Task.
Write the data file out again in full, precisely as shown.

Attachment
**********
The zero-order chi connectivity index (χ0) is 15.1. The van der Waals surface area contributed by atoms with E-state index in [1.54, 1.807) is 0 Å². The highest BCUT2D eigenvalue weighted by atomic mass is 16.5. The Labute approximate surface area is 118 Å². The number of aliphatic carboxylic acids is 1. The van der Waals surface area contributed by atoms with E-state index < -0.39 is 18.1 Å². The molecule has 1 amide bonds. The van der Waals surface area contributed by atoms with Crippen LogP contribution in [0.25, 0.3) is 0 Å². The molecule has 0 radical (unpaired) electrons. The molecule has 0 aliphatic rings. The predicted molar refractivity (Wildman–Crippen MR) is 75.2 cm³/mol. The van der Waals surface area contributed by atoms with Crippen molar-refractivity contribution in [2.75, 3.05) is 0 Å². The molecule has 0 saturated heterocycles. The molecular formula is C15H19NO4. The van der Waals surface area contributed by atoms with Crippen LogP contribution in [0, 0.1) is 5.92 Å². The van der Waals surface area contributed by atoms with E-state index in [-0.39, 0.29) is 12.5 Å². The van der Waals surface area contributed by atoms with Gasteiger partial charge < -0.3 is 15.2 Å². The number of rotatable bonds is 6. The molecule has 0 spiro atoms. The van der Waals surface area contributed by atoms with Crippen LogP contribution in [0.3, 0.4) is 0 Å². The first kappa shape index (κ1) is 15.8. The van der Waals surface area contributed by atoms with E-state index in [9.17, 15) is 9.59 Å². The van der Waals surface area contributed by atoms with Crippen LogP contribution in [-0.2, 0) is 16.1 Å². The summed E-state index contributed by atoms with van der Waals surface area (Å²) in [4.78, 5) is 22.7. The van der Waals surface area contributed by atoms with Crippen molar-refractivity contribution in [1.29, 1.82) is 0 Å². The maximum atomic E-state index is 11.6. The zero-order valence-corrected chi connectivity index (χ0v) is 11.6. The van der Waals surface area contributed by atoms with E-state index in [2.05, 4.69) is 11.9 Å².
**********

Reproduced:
The zero-order chi connectivity index (χ0) is 15.1. The van der Waals surface area contributed by atoms with E-state index in [1.54, 1.807) is 0 Å². The highest BCUT2D eigenvalue weighted by atomic mass is 16.5. The Labute approximate surface area is 118 Å². The number of aliphatic carboxylic acids is 1. The van der Waals surface area contributed by atoms with E-state index < -0.39 is 18.1 Å². The molecule has 1 amide bonds. The van der Waals surface area contributed by atoms with Crippen LogP contribution in [0.25, 0.3) is 0 Å². The molecule has 0 radical (unpaired) electrons. The molecule has 0 aliphatic rings. The predicted molar refractivity (Wildman–Crippen MR) is 75.2 cm³/mol. The van der Waals surface area contributed by atoms with Crippen molar-refractivity contribution in [2.75, 3.05) is 0 Å². The molecule has 0 saturated heterocycles. The molecular formula is C15H19NO4. The van der Waals surface area contributed by atoms with Crippen LogP contribution in [0, 0.1) is 5.92 Å². The van der Waals surface area contributed by atoms with E-state index in [-0.39, 0.29) is 12.5 Å². The van der Waals surface area contributed by atoms with Gasteiger partial charge < -0.3 is 15.2 Å². The number of rotatable bonds is 6. The molecule has 0 spiro atoms. The van der Waals surface area contributed by atoms with Crippen LogP contribution in [0.3, 0.4) is 0 Å². The first kappa shape index (κ1) is 15.8. The van der Waals surface area contributed by atoms with E-state index in [9.17, 15) is 9.59 Å². The van der Waals surface area contributed by atoms with Crippen LogP contribution in [-0.2, 0) is 16.1 Å². The summed E-state index contributed by atoms with van der Waals surface area (Å²) in [4.78, 5) is 22.7. The van der Waals surface area contributed by atoms with Crippen molar-refractivity contribution in [1.29, 1.82) is 0 Å². The maximum atomic E-state index is 11.6. The zero-order valence-corrected chi connectivity index (χ0v) is 11.6. The van der Waals surface area contributed by atoms with E-state index in [2.05, 4.69) is 11.9 Å².